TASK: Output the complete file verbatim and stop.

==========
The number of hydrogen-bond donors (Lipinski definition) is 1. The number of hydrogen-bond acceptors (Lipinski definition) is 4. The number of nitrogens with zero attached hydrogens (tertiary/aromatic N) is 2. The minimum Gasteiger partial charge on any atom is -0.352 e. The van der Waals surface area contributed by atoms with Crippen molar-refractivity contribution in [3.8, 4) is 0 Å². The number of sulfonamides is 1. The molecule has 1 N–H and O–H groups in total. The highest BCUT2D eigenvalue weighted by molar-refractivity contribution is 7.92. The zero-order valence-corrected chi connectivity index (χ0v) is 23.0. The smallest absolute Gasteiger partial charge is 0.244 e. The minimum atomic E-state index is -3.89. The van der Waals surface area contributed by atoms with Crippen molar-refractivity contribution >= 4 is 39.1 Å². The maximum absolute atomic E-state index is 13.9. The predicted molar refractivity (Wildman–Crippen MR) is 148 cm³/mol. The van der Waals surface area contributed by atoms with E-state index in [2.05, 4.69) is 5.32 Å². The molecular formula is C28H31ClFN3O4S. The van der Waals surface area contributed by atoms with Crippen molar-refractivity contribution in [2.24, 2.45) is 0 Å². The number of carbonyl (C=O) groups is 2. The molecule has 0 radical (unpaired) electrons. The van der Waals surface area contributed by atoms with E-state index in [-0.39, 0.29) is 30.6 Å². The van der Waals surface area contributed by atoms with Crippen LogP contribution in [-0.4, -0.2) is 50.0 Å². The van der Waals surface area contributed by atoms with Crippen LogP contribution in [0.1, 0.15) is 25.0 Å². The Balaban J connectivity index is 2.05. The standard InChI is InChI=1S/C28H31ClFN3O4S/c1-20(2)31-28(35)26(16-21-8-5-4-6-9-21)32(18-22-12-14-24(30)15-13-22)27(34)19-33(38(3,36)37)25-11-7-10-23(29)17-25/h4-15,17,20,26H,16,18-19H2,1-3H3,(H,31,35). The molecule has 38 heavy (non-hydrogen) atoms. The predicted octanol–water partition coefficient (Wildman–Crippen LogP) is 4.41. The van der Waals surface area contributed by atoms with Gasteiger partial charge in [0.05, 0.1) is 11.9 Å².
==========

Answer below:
The number of hydrogen-bond donors (Lipinski definition) is 1. The number of hydrogen-bond acceptors (Lipinski definition) is 4. The number of nitrogens with zero attached hydrogens (tertiary/aromatic N) is 2. The minimum Gasteiger partial charge on any atom is -0.352 e. The van der Waals surface area contributed by atoms with Crippen molar-refractivity contribution in [3.8, 4) is 0 Å². The number of sulfonamides is 1. The molecule has 1 N–H and O–H groups in total. The highest BCUT2D eigenvalue weighted by molar-refractivity contribution is 7.92. The zero-order valence-corrected chi connectivity index (χ0v) is 23.0. The smallest absolute Gasteiger partial charge is 0.244 e. The minimum atomic E-state index is -3.89. The van der Waals surface area contributed by atoms with Crippen molar-refractivity contribution >= 4 is 39.1 Å². The maximum absolute atomic E-state index is 13.9. The predicted molar refractivity (Wildman–Crippen MR) is 148 cm³/mol. The van der Waals surface area contributed by atoms with E-state index in [2.05, 4.69) is 5.32 Å². The molecular formula is C28H31ClFN3O4S. The van der Waals surface area contributed by atoms with Crippen molar-refractivity contribution in [2.24, 2.45) is 0 Å². The number of carbonyl (C=O) groups is 2. The molecule has 0 radical (unpaired) electrons. The van der Waals surface area contributed by atoms with E-state index in [-0.39, 0.29) is 30.6 Å². The van der Waals surface area contributed by atoms with Crippen LogP contribution in [-0.4, -0.2) is 50.0 Å². The van der Waals surface area contributed by atoms with Crippen LogP contribution in [0.1, 0.15) is 25.0 Å². The Balaban J connectivity index is 2.05. The standard InChI is InChI=1S/C28H31ClFN3O4S/c1-20(2)31-28(35)26(16-21-8-5-4-6-9-21)32(18-22-12-14-24(30)15-13-22)27(34)19-33(38(3,36)37)25-11-7-10-23(29)17-25/h4-15,17,20,26H,16,18-19H2,1-3H3,(H,31,35). The molecule has 38 heavy (non-hydrogen) atoms. The predicted octanol–water partition coefficient (Wildman–Crippen LogP) is 4.41. The van der Waals surface area contributed by atoms with Gasteiger partial charge in [0.05, 0.1) is 11.9 Å².